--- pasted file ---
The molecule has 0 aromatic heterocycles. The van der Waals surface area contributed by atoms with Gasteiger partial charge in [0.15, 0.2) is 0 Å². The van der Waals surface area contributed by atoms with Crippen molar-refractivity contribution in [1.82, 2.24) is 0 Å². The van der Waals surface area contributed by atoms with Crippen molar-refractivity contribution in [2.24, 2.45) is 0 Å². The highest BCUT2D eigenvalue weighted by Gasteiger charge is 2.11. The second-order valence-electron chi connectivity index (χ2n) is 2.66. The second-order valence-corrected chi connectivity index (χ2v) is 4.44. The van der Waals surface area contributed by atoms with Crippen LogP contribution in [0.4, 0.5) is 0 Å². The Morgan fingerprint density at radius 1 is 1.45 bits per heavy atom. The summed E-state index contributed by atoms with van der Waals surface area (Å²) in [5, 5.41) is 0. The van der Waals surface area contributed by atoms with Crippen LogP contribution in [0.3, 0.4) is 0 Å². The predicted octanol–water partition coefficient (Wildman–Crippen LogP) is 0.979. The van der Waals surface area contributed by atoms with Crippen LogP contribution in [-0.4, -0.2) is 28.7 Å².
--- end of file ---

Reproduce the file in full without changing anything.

The molecule has 0 aromatic heterocycles. The van der Waals surface area contributed by atoms with Gasteiger partial charge in [0.15, 0.2) is 0 Å². The van der Waals surface area contributed by atoms with Crippen molar-refractivity contribution in [1.82, 2.24) is 0 Å². The van der Waals surface area contributed by atoms with Crippen molar-refractivity contribution in [2.24, 2.45) is 0 Å². The highest BCUT2D eigenvalue weighted by Gasteiger charge is 2.11. The second-order valence-electron chi connectivity index (χ2n) is 2.66. The second-order valence-corrected chi connectivity index (χ2v) is 4.44. The van der Waals surface area contributed by atoms with Crippen LogP contribution in [0.4, 0.5) is 0 Å². The Morgan fingerprint density at radius 1 is 1.45 bits per heavy atom. The summed E-state index contributed by atoms with van der Waals surface area (Å²) in [5, 5.41) is 0. The van der Waals surface area contributed by atoms with Crippen LogP contribution in [0.3, 0.4) is 0 Å². The predicted octanol–water partition coefficient (Wildman–Crippen LogP) is 0.979. The van der Waals surface area contributed by atoms with Crippen LogP contribution in [-0.4, -0.2) is 28.7 Å².